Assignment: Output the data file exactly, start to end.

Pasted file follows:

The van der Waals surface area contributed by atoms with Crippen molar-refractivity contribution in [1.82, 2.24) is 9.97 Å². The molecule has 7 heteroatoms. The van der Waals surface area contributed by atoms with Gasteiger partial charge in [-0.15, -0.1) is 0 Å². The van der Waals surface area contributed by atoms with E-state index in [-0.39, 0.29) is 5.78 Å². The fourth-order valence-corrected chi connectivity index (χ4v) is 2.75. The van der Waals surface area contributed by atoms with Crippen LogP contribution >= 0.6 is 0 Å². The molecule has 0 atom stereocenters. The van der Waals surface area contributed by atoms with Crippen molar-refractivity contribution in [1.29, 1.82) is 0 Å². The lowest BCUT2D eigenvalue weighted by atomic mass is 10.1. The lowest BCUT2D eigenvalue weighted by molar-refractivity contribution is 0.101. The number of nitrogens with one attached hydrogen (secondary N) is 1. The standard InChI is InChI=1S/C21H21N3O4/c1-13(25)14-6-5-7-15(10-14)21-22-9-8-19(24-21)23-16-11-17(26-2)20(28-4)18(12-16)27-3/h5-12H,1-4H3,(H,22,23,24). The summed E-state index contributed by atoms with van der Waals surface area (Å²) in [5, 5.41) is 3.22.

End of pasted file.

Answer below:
The van der Waals surface area contributed by atoms with Crippen molar-refractivity contribution in [1.82, 2.24) is 9.97 Å². The molecule has 7 heteroatoms. The van der Waals surface area contributed by atoms with Gasteiger partial charge in [-0.15, -0.1) is 0 Å². The van der Waals surface area contributed by atoms with E-state index in [-0.39, 0.29) is 5.78 Å². The fourth-order valence-corrected chi connectivity index (χ4v) is 2.75. The van der Waals surface area contributed by atoms with Crippen LogP contribution >= 0.6 is 0 Å². The molecule has 0 atom stereocenters. The van der Waals surface area contributed by atoms with Crippen molar-refractivity contribution in [1.29, 1.82) is 0 Å². The lowest BCUT2D eigenvalue weighted by atomic mass is 10.1. The lowest BCUT2D eigenvalue weighted by molar-refractivity contribution is 0.101. The number of nitrogens with one attached hydrogen (secondary N) is 1. The standard InChI is InChI=1S/C21H21N3O4/c1-13(25)14-6-5-7-15(10-14)21-22-9-8-19(24-21)23-16-11-17(26-2)20(28-4)18(12-16)27-3/h5-12H,1-4H3,(H,22,23,24). The summed E-state index contributed by atoms with van der Waals surface area (Å²) in [5, 5.41) is 3.22.